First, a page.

I'm a Delhi girl who managed to embrace the quirks of the South Indian way of life after moving to Bangalore. A sceptic but not a cynic, I'm lucky to have been a part of the Garden City’s journey from a sleepy paradise to a bustling high-tech metropolis. I'm interested in technology and business, education, social entrepreneurship and philanthropy. I began my journalistic career at A&M and passed through the portals of Businessworld and The Economic Times before coming to Forbes India.
Decoding charisma is difficult. It is never easy to pinpoint the exact reason why someone is immensely popular. Is it because they are really good at what they do? Is it because they are good-looking? Or is it because they have a certain charm that appeals to everyone?
Since yesterday, when I squeezed in with 1500 other people at the Infosys campus to listen to Michael Sandel, America’s best-known contemporary political philosopher and a Harvard University professor, I have been pondering this question. In the evening I attended a small private dinner in his honour, and all the while I kept observing him to get some clues on just what makes this man the most famous professor in the world right now. For those of you who have just landed from Mars and don’t know who I am talking about, Sandel is best known for teaching a course ‘Justice’, which is Harvard’s most well-attended course till date.
Back at the Infosys campus, I am crouched on the auditorium’s steps, squeezed tight between people’s legs. Someone’s boots are sticking in my back and as I try to balance my notebook on my knees, and start taking notes, I can’t believe I am doing this to hear a lecture.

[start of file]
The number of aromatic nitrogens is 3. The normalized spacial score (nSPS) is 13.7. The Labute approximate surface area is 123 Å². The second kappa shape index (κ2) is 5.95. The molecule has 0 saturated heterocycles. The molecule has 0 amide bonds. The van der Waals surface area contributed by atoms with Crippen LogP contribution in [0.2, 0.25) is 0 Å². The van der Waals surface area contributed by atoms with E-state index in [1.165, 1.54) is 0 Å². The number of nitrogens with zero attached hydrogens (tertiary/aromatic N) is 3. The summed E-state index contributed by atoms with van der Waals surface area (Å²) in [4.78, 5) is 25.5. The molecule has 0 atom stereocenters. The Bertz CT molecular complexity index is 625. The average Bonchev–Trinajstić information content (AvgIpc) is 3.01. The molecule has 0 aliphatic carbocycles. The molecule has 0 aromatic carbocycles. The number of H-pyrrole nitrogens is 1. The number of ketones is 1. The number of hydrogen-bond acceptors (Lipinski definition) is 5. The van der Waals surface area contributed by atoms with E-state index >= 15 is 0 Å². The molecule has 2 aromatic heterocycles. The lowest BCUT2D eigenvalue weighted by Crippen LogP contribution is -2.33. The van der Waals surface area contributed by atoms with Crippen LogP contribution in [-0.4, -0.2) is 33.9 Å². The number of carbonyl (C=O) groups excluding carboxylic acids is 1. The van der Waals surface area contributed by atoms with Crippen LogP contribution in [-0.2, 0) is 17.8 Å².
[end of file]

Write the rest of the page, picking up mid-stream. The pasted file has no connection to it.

Right through the ninety minutes that Sandel is on stage, I am struck by how complete his connect is with the audience. We are all packed in like sardines, but no one is fidgeting, yawning, or even texting to a friend. This despite the fact that many of those present are young engineers, who are notorious for having the attention span of two-year-olds.
Sandel’s charisma is not of the physical kind; he is slight, has a receding hairline and he doesn’t even have a deep voice. But the man is an academic rock star, someone whose lectures have been watched on YouTube millions of times, who has a whole series on the BBC. What gives?
After much pondering, I have been able to come up with three reasons for Sandel’s popularity: his technique, his manner and his subject.
Let’s start with his subject. Sandel's talk at Infosys was titled "Justice: What's the Right Thing to Do? Is it always wrong to lie? Is killing sometimes justified?" Philosophy, and particularly topics like justice and ethics, strike a deep chord within us. All of us wrestle with small and big moral dilemmas everyday. Should I lie to my boss and take the day off? Should I tip the beggar at the street? Should I tell my husband I am bunking office to watch a movie? The course Sandel teaches forces us to examine ourselves. Are we really as good as we think we are? And how do we compare with others?